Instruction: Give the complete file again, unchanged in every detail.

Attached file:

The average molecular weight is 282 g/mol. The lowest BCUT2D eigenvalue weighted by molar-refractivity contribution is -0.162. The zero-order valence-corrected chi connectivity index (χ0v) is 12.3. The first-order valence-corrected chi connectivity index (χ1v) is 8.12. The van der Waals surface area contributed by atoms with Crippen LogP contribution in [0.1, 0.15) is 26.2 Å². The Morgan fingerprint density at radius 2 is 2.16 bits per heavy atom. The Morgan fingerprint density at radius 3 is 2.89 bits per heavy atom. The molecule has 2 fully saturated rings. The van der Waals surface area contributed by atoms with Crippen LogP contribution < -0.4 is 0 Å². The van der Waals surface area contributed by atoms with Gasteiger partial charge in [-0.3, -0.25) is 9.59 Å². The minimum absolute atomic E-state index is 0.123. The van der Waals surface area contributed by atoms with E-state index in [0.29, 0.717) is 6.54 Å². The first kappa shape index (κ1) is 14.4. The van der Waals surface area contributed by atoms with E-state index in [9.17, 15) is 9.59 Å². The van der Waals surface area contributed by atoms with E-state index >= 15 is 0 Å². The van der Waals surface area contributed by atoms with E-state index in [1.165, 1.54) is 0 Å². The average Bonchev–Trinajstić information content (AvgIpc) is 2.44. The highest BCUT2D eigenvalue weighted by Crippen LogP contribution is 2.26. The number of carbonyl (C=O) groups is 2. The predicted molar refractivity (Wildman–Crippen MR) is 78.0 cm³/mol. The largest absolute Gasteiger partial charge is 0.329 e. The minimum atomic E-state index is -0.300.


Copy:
The average molecular weight is 282 g/mol. The lowest BCUT2D eigenvalue weighted by molar-refractivity contribution is -0.162. The zero-order valence-corrected chi connectivity index (χ0v) is 12.3. The first-order valence-corrected chi connectivity index (χ1v) is 8.12. The van der Waals surface area contributed by atoms with Crippen LogP contribution in [0.1, 0.15) is 26.2 Å². The Morgan fingerprint density at radius 2 is 2.16 bits per heavy atom. The Morgan fingerprint density at radius 3 is 2.89 bits per heavy atom. The molecule has 2 fully saturated rings. The van der Waals surface area contributed by atoms with Crippen LogP contribution < -0.4 is 0 Å². The van der Waals surface area contributed by atoms with Gasteiger partial charge in [-0.3, -0.25) is 9.59 Å². The minimum absolute atomic E-state index is 0.123. The van der Waals surface area contributed by atoms with E-state index in [0.29, 0.717) is 6.54 Å². The first kappa shape index (κ1) is 14.4. The van der Waals surface area contributed by atoms with E-state index in [9.17, 15) is 9.59 Å². The van der Waals surface area contributed by atoms with E-state index >= 15 is 0 Å². The van der Waals surface area contributed by atoms with E-state index in [1.165, 1.54) is 0 Å². The average Bonchev–Trinajstić information content (AvgIpc) is 2.44. The highest BCUT2D eigenvalue weighted by Crippen LogP contribution is 2.26. The number of carbonyl (C=O) groups is 2. The predicted molar refractivity (Wildman–Crippen MR) is 78.0 cm³/mol. The largest absolute Gasteiger partial charge is 0.329 e. The minimum atomic E-state index is -0.300.